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My husband and I are separated and share custody of our 15 year old daughter. For the past 4 months, she alternated weeks with me in a near by apartment and with her father in the house she grew up in. My husband recently decided to move out of state and I will now how full custody. My husband has asked if I would like to move back into the house with our daughter, since he will no longer be living there. I have presented this to my daughter and she told me in no uncertain terms that she does NOT want to move into the house, although she offered no reason for feeling that way. She got a little angry with me when I asked her if she was sure. I am now hearing from my son that she told her father that she does not want to move into the house because she believes that I don't want to move. Moving back to that house does not really appeal to me as it was very unhappy there. However, I would make it work if that is what my daughter wants. I'm just not sure how to get at what she is really feeling so I can do what is most comfortable for her. I am looking for suggestions on how to approach her on this. Thanks!


Mike Mastracci Replied: As you know, 15 is a tough age and it is often difficult to know where teenagers are coming from. I would see if there is a guidance counselor or family counselor that could talk to her alone, you alone and then you two together. If her dad is moving out of state, where else would she go if not there if that is where you move? Should she really be given that much control to dictate where you live? Explain all the reasons why it makes sense regardless of who wants what. I conversation starter might be to say that you have been thinking about what dad has offered and that you think that it is a thoughtful thing for him to offer and that you are happy with it and maybe that could open it up for further discussion. I hope that helps. All the best. Mike
Posted On 2010-04-21 22:30:16
Jack Marcellus Replied: These situations are so tough on kids. It should suffice to say that she is clearly not comfortable living in that house. There could be any number of reasons why. Take the hint that the vibe is not right for that house and start fresh. Perhaps some of the root causes for her anxiety will come out over time but it seems clear this is not the place she wants to be.
Posted On 2010-01-17 13:09:57
Ashley Hammond Replied: It is very understandable that certain places hold bad memories and that this would influence a persons feelings in this matter. Two thoughts come to mind. 1. "If" financially another alternative exists then explore this and sit with your daughter and explain how you feel. 2. If moving back into the old house is the only financial option then it is crucial to remind your daughter AND reassure her that yes there my have been some tough times in the house but it is also a place where many great things happened such as times spent with her and her brother. Going out to a neutral venue for lunch and discussing good old times is often fun and should be done regarldess of this type of situation. As parents we are willing to sacrifice much for our children and you are to be commened for doing this as I am sure it is hard. Talking with your daughter is crucial and this will put her at ease as you transition back to the old residence. additionally a "cleansing" is a good idea. Hold a paint party and spruce the place up! move the furniture all over the place so that it feels like a new home and change the rooms that you "traditionally" watched TV in etc... Good Luck.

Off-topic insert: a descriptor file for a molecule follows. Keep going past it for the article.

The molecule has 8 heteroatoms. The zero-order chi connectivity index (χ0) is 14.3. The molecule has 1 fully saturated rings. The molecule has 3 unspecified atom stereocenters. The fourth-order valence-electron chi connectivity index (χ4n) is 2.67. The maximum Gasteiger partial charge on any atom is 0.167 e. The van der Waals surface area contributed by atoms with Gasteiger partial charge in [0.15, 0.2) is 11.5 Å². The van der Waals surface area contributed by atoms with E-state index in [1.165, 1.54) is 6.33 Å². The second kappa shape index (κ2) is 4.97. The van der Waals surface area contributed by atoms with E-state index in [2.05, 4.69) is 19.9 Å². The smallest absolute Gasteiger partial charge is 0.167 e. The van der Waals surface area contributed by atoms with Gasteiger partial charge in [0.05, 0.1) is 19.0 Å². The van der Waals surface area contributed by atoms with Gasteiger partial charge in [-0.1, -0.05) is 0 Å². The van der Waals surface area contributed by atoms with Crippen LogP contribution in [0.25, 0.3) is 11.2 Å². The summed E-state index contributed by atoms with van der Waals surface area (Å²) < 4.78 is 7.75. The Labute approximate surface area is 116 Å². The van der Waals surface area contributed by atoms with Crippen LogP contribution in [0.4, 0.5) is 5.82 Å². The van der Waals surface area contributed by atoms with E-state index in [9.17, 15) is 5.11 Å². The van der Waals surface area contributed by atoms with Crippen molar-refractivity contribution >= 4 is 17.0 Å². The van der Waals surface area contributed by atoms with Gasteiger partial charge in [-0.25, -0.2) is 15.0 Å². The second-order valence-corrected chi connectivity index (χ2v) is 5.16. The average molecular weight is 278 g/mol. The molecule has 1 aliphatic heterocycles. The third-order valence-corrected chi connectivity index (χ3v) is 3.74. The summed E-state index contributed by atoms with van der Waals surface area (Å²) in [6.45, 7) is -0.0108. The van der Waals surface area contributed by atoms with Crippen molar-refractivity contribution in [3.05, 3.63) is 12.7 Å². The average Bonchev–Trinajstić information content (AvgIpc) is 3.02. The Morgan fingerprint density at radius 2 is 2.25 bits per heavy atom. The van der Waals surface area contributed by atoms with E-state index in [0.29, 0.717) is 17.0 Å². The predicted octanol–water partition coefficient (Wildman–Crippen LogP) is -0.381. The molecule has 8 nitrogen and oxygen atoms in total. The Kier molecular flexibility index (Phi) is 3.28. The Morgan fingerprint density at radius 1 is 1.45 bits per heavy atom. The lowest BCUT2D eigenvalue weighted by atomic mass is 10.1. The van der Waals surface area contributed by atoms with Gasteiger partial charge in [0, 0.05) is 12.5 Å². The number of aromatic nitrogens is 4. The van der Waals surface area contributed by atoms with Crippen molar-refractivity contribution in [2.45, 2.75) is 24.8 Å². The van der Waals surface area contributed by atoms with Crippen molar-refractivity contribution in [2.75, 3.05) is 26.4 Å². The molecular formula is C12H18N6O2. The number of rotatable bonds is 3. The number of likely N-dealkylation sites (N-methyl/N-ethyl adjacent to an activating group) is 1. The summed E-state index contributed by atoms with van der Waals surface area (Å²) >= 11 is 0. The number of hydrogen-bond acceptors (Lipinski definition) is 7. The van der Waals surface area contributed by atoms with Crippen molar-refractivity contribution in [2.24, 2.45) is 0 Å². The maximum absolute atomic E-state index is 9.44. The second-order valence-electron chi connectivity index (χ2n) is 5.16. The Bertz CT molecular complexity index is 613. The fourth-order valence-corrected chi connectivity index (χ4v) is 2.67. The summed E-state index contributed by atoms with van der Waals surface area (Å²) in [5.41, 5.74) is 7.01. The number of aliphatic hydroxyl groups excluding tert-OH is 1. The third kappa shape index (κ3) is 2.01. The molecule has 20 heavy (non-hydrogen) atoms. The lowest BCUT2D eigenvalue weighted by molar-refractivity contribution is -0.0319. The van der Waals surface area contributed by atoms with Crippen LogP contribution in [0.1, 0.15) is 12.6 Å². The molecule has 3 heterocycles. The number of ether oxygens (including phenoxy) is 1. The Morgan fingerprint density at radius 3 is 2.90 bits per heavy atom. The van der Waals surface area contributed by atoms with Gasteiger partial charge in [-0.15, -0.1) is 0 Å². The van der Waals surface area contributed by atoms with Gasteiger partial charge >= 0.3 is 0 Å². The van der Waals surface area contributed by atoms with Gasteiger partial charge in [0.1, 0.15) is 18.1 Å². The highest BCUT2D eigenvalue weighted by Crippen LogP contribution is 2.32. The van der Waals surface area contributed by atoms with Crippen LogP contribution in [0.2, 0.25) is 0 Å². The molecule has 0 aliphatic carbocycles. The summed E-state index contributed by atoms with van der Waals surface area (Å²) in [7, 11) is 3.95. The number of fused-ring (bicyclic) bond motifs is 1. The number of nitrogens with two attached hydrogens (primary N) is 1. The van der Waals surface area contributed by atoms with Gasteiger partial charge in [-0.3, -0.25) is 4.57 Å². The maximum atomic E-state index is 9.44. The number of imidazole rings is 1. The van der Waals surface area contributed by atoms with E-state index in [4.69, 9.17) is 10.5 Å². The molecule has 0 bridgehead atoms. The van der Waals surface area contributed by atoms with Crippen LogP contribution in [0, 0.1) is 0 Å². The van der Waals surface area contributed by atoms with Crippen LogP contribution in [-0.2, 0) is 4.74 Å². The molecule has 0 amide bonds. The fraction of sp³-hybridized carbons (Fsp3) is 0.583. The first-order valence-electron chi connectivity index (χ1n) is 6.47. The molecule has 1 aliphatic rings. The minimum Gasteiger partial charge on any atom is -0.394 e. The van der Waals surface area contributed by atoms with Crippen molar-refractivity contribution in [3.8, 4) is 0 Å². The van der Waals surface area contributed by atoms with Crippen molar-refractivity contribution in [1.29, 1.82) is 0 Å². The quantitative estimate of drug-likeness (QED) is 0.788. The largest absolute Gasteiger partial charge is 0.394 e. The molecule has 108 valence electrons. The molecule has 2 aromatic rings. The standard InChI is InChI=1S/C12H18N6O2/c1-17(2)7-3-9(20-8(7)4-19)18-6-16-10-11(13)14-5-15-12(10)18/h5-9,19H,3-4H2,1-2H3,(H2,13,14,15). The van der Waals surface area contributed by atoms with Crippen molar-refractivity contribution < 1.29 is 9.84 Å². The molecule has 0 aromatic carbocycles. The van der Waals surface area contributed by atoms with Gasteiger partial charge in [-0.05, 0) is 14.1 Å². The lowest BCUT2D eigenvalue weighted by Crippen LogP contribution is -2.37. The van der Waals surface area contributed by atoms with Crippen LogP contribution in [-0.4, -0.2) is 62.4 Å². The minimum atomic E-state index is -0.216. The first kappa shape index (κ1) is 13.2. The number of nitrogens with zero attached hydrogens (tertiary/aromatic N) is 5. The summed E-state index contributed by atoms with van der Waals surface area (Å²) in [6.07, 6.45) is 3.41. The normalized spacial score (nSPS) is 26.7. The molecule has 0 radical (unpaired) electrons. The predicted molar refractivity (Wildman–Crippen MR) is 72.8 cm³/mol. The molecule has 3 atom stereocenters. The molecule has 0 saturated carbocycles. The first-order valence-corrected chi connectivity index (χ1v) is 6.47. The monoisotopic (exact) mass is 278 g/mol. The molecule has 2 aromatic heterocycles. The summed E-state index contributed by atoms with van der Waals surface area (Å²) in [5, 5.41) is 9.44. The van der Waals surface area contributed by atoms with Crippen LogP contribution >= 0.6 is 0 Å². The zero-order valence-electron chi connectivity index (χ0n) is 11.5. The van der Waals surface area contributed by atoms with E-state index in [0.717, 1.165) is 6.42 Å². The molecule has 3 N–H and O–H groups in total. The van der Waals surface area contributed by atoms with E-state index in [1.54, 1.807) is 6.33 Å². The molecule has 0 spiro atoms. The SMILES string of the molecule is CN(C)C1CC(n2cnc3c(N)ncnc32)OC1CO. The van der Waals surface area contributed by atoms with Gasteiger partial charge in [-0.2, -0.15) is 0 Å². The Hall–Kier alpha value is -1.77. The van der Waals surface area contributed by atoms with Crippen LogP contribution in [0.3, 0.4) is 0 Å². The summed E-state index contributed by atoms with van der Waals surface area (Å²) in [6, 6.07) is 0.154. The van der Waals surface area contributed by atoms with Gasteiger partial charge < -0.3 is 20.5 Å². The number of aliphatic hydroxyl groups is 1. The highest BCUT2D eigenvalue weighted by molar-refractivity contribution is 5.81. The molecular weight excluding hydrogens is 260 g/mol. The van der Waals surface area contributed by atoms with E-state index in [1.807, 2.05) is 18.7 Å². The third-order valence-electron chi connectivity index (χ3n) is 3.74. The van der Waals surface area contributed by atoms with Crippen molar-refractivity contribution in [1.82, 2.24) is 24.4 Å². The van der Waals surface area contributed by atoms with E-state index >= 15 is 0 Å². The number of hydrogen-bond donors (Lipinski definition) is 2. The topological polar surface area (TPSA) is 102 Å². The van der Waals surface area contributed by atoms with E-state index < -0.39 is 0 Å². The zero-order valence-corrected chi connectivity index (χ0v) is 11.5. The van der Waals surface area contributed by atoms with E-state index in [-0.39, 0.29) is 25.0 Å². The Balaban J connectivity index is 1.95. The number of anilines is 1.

Posted On 2010-01-10 08:32:43
Sondra Drahos Replied: Your daughter is not going to be able to express right now what would truly make her happy since, in most cases, children would choose to live with both parents as one happy family if it were up to them. Young adults, especially, have a difficult time sharing their feelings with their parents since they often feel as though their opinion doesn't matter (chances are you didn't ask her opinion when you separated from her father). As difficult as the situation is for everyone involved, letting her know how YOU feel is the most important thing. Remind her that you'll always be there for her no matter what your address is and that you will be there for her when she's ready to share her thoughts and feelings with you. It may help to find another trusting adult whom she can talk to who is both neutral and supportive of her needs. If you are happy and comfortable with this transition, it will be much easier for her to accept the new lifestyle and living arrangement so take care of yourself and she will follow your lead.
Posted On 2010-01-07 20:21:54
Charlie Seymour Jr Replied: It feels to me (and I have no particular knowledge in this area) that if you daughter feels so strongly that she does NOT want to move in there, you shouldn't. She may feel very protective of you. She must have known (I'm assuming) that you weren't happy in there and might be afraid that if after moving you find the pain too great, you won't want to stay there... disrupting your lives all over again. Unless there's a really strong reason why you WANT to move in there, if feels to me that your daughter is saying "no." And just because she told your former husband one thing, doesn't mean that's how she really believes - I'd follow her ACTIONS and not the words she told someone else.
Posted On 2010-01-07 19:34:03
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